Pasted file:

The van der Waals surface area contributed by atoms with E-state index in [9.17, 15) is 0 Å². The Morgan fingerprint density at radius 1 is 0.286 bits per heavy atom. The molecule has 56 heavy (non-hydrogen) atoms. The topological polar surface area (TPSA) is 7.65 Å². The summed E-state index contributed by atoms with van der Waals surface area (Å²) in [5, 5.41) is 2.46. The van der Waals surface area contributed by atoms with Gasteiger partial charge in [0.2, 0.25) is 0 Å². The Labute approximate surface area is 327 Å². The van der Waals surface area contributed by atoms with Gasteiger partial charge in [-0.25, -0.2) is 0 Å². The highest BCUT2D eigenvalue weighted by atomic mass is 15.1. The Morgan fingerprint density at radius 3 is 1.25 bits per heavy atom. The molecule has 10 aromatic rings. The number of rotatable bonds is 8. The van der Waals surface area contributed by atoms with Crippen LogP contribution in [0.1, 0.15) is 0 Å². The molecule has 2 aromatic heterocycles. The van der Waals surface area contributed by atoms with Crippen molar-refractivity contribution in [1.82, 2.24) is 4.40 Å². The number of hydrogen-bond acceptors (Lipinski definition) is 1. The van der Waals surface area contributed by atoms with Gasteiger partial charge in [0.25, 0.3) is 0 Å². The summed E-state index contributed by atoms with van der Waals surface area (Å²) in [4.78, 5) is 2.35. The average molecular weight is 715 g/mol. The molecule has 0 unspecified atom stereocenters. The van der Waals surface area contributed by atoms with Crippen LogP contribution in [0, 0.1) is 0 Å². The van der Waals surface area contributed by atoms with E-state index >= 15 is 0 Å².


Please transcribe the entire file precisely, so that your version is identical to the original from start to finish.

The van der Waals surface area contributed by atoms with E-state index in [9.17, 15) is 0 Å². The Morgan fingerprint density at radius 1 is 0.286 bits per heavy atom. The molecule has 56 heavy (non-hydrogen) atoms. The topological polar surface area (TPSA) is 7.65 Å². The summed E-state index contributed by atoms with van der Waals surface area (Å²) in [5, 5.41) is 2.46. The van der Waals surface area contributed by atoms with Gasteiger partial charge in [0.2, 0.25) is 0 Å². The Labute approximate surface area is 327 Å². The van der Waals surface area contributed by atoms with Gasteiger partial charge in [-0.25, -0.2) is 0 Å². The highest BCUT2D eigenvalue weighted by atomic mass is 15.1. The Morgan fingerprint density at radius 3 is 1.25 bits per heavy atom. The molecule has 10 aromatic rings. The number of rotatable bonds is 8. The van der Waals surface area contributed by atoms with Crippen LogP contribution in [0.1, 0.15) is 0 Å². The molecule has 2 aromatic heterocycles. The van der Waals surface area contributed by atoms with Crippen molar-refractivity contribution in [1.82, 2.24) is 4.40 Å². The number of hydrogen-bond acceptors (Lipinski definition) is 1. The van der Waals surface area contributed by atoms with Gasteiger partial charge in [0.25, 0.3) is 0 Å². The summed E-state index contributed by atoms with van der Waals surface area (Å²) in [4.78, 5) is 2.35. The average molecular weight is 715 g/mol. The molecule has 0 unspecified atom stereocenters. The van der Waals surface area contributed by atoms with Crippen LogP contribution in [0, 0.1) is 0 Å². The van der Waals surface area contributed by atoms with E-state index >= 15 is 0 Å².